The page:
RookFollowing up on my last post about menstrual leave, I heard about another odd leave being offered by a few employers – pet bereavement leave (I also saw a reference to “peternity” leave). Unlike menstrual leave, this is not legally required in any country. But apparently it’s not entirely uncommon among those dog-crazy folks in the U.K. In the U.S., however, there are only a few companies that formally offer this type of leave, as a recent CBS Miami news story notes. In particular, Kimpton Hotels and Restaurants allows managers to grant up to three days off for grieving pet parents, while pet insurance company Trupanion grants one day of bereavement leave.

Why is the leave needed? Sandra Grossman, a pet loss counselor, told the Wall Street Journal in an article on “The Challenge of Grieving for a Pet at Work,” most grieving pet owners need up to a week away from work to get over the initial shock. In addition, a survey referenced in that article noted that nearly 1 in 3 people feel grief and sadness for at least 6 months after the pet’s death.

Now, I adore my dog – yes, that’s his picture. (As an aside, my partners find that hilarious, because for most of my life I have been a dog-hater. That changed dramatically (and shockingly) when we got a dog – a long story that boils down to bribing my crazy teenage son). I understand (certainly better than before) that, for many people, a pet can be a member of the family.

But a pet isn’t human, and family leave laws don’t apply. While a number of states provide bereavement leave for state government employees, only Oregon has enacted a law that requires private employers to provide bereavement leave – and all of these laws apply only to human family members. Additionally, the federal Family and Medical Leave Act (FMLA) and state counterparts do not allow employees to take time off to care for an ill or dying pet.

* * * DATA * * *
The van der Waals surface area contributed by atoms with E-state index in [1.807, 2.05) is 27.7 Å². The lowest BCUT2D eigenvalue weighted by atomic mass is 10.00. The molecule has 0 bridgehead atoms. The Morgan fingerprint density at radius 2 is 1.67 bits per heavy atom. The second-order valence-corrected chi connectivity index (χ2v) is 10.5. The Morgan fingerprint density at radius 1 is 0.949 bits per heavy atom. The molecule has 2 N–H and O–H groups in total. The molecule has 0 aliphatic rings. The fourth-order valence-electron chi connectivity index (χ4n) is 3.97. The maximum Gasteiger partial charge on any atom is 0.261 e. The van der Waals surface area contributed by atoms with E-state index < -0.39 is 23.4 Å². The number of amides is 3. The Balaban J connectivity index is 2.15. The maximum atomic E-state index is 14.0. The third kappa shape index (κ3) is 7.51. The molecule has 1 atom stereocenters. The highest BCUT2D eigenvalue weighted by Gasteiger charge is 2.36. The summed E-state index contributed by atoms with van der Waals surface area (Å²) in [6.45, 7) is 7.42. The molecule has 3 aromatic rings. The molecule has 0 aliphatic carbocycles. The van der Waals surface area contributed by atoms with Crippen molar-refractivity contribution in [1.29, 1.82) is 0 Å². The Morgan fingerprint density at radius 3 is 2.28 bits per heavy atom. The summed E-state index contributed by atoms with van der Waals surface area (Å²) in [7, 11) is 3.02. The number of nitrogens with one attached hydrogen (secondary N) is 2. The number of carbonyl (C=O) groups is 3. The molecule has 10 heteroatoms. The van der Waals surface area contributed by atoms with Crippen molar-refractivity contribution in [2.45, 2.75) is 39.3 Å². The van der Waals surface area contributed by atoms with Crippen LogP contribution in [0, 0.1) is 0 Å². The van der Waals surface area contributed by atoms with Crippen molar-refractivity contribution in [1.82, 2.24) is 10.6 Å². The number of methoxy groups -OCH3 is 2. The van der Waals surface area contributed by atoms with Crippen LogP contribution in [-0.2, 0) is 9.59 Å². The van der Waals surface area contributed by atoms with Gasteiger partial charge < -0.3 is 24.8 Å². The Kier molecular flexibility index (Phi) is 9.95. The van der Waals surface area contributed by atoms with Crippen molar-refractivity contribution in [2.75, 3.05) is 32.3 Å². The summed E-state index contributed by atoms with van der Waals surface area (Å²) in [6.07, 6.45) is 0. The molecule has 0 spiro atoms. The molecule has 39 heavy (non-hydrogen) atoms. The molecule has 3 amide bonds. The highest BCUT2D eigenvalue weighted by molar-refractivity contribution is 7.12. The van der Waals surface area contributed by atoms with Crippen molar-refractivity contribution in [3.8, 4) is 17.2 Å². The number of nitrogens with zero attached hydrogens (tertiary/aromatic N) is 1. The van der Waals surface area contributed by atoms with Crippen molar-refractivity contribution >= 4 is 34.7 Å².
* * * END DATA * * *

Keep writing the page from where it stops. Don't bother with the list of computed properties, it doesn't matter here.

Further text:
Of course, if an employee becomes depressed because of the death of a pet, it is possible that this could rise to the level of a disability that would require a reasonable accommodation under the Americans with Disabilities Act, or a serious health condition for which leave must be granted under the FMLA. But, really, most people will not experience that severe an impact – just as most people may experience extreme grief but not become clinically depressed by the death of a spouse, parent or child.

I think a formal pet bereavement leave policy may be appropriate for certain employers, depending on the business and the specific workforce. Kimpton expressly recognizes the owner-pet relationship, and welcomes the pets of guests and employees on its properties. Trupanion’s business of pet insurance places the pet front and center. In those particular business environments, with employees who presumably share the management’s support of pet relationships, such policies may make sense.

But most businesses are not this pet-centric and may face problems in implementing such a leave policy. Many employees do not own pets, and frankly just don’t understand the depth of the relationship (I used to be one of those). A co-worker’s use of pet bereavement leave might be subject to mockery or even resentment from those who have to cover the absent employee’s responsibilities. For employers, there are questions as to what pets are covered – yes to cats and dogs, but what about rabbits, lizards and fish? (One of my partners has a pet chicken. Ok, to be fair, it’s his wife’s chicken. I don’t think he’ll be too sad when Pumpkin goes to the great chicken coop in the sky.) What about abuse of the leave – can an employer get certification from a vet about a pet’s passing?

That’s not to say that grieving employees should never be granted leave. But it likely can be handled on a case by case basis, using already existing leave policies. Many employers provide vacation or general Paid Time Off that may be used for any reason, including school events, religious holidays, doctor’s appointments and illnesses. Or they may provide unpaid leave for some of these things. Pet bereavement can be included in that list. And thoughtful managers will recognize that a grieving employee will likely be too upset to be productive and effective at work.

So, should employers start implementing formal pet bereavement leave policies? I say no. Let sleeping dogs lie.